What Legislation Did Gov. Pataki Propose On July 15?
On June, 18th 2003, State Assembly Speaker Sheldon Silver and Senate Majority Leader Joseph Bruno met with Governor Pataki to negotiate a Rockefeller Drug Law reform compromise. (Ultimately, any Rockefeller Drug Law reform proposal would have to be approved by both houses that these men represent in order to be enacted.) Governor Pataki claims that his proposed legislation of July 15 represents the agreement made at that meeting. However, the Governor never made provisions for his proposal to be reviewed by everyone who was involved in the negotiations before making it public. The proposal is not an accurate representation of the agreement reached during that meeting.
What the proposed bill does look like is a recycled version of the Governor's previous proposals, each of which has been widely criticized throughout the state for failing to deliver on the promise of significant and dramatic reform.
Why Do Advocates Say Pataki's Bill Isn't Real Reform?
Pataki's drug law bill, rather than representing the most promising elements of the on-going negotiations between New York's legislative leaders, is a step backwards from what the Governor himself had previously proposed. It takes a harder line on sentencing enhancements (see below) and does little to reverse the major elements of the Rockefeller Drug Laws that have been the focus of community advocacy efforts: (1) lower sentences for all categories of drug offenses; (2) restoration of judicial discretion to impose appropriate sentences and divert addicted offenders into treatment; (3) increased community-based drug treatment options; and (4) retroactive relief for the thousands of people currently serving time under these laws.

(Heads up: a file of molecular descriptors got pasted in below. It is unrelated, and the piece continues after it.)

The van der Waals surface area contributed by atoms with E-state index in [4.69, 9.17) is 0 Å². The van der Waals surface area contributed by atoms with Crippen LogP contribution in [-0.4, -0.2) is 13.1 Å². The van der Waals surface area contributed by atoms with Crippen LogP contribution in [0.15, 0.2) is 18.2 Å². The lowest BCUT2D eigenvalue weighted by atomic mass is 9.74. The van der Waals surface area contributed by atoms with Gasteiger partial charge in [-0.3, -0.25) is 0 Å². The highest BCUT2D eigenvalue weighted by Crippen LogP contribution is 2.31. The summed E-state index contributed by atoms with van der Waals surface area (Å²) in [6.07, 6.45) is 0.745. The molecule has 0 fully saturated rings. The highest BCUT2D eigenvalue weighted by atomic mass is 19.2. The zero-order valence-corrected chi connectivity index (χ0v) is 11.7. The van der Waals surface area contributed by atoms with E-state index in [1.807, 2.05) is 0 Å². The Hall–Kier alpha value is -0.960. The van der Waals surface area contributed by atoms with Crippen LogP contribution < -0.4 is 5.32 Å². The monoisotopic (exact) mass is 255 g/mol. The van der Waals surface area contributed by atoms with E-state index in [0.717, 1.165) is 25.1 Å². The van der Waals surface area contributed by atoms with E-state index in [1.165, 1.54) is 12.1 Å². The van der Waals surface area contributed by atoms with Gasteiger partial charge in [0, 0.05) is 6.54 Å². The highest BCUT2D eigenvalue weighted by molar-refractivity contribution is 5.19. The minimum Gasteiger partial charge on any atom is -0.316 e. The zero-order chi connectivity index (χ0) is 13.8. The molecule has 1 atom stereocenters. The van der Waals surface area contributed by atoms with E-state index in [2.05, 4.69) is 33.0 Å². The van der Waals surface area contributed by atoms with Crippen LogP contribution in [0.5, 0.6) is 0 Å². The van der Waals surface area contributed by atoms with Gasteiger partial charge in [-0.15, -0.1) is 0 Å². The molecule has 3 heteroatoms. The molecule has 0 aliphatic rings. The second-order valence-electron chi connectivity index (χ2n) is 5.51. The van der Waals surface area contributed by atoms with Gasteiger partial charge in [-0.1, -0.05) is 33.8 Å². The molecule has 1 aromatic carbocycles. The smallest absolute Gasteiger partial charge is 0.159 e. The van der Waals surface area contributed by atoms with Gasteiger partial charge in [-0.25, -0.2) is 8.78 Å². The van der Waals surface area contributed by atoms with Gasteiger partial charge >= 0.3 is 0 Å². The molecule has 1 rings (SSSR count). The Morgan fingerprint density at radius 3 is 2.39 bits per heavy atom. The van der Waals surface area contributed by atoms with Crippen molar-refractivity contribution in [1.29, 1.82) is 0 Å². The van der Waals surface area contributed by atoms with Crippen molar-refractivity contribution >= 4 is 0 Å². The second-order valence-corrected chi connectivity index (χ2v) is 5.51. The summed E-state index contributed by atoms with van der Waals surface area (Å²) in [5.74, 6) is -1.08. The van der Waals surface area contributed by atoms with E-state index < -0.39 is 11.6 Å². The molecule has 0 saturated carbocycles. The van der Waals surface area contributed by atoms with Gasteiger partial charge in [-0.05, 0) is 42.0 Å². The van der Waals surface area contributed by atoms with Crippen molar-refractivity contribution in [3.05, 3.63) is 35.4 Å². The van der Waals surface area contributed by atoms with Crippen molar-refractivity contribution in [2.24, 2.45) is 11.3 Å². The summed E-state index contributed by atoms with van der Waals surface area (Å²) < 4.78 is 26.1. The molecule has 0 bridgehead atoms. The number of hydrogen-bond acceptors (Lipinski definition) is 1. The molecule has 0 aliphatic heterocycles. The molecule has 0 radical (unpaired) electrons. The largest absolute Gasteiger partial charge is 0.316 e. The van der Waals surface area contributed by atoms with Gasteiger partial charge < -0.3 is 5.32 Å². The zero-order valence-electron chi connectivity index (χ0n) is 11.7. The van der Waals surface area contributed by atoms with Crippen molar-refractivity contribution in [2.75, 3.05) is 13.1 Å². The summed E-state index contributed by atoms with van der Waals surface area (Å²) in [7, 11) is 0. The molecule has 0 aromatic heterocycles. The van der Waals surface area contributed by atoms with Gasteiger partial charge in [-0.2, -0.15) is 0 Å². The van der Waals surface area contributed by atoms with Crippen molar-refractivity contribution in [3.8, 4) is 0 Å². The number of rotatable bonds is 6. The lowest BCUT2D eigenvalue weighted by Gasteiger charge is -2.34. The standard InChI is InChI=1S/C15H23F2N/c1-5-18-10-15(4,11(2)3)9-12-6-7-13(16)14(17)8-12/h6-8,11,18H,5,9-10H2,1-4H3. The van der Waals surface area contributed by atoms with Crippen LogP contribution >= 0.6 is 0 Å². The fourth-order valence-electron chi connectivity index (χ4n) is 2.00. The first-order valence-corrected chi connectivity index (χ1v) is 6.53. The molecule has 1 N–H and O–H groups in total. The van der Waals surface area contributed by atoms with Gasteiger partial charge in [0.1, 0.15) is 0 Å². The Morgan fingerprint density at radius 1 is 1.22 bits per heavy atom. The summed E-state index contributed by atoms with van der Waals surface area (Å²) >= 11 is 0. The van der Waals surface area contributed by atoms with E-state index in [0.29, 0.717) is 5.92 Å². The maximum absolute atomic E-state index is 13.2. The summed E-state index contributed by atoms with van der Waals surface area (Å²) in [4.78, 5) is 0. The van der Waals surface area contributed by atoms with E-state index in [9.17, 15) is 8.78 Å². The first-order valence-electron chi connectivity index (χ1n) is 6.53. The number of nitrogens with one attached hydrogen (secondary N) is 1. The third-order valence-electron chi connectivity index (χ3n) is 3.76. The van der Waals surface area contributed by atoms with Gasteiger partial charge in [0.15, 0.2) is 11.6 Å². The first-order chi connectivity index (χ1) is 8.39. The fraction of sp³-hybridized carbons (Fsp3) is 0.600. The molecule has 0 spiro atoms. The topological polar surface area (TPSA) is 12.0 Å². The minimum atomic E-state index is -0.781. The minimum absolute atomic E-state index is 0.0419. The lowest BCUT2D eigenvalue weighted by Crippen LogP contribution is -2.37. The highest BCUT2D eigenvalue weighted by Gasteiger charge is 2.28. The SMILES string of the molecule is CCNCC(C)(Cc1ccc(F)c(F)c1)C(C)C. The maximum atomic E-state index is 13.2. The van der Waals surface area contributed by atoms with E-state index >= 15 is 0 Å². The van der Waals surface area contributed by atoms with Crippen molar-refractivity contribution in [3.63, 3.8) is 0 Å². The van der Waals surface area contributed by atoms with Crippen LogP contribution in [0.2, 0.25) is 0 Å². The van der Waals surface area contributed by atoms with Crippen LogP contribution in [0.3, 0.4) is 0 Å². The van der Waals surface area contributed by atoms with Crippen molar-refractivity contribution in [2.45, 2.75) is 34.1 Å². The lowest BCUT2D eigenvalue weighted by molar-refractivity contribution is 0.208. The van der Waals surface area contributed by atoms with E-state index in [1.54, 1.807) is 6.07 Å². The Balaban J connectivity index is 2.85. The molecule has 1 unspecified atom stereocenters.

Pataki's Drug Law proposal would allow for only a few hundred of the nearly 19,000 people in prison under the Rockefeller Drug Laws to have their sentences reduced. The rest would have to qualify for an increased "merit time" reduction, for which the Governor's new bill imposes stricter requirements than currently exist.
With some of the most critical elements that have made these 30 year old laws so bad left intact, it would be disingenuous to call this proposed legislation reform. The Governor's July 15 proposal, like its predecessors, is seriously flawed. Among its failings:
It provides modest reductions in the current mandatory minimum drug sentences and limited relief to current drug inmates while at the same time preserving the most egregious aspects of the current laws.
Pataki's drug law bill would not give any sentencing authority back to judges -- an essential component of any genuine reform bill.
The bill lowers certain penalties but then hikes them back up again with new punishments for people (1) who have been convicted of more than two previous drug offenses (not uncommon for people suffering from addiction who have not had access to drug treatment), (2) anyone possessing or "attempting" to possess a weapon (what "attempting" refers to is not clear), and (3) nonviolent drug offenders who have been previously convicted of any violent offense at any time in the past.
The definition of "kingpin" in Pataki's bill is so vague that it could very well subject minor drug offenders to the new 30 year mandatory sentences under these guidelines. Ironically, the Rockefeller Drug Laws were originally intended to ensnare "kingpins" but their results have obviously been very different.
What Are The Prospects For Meaningful Reform?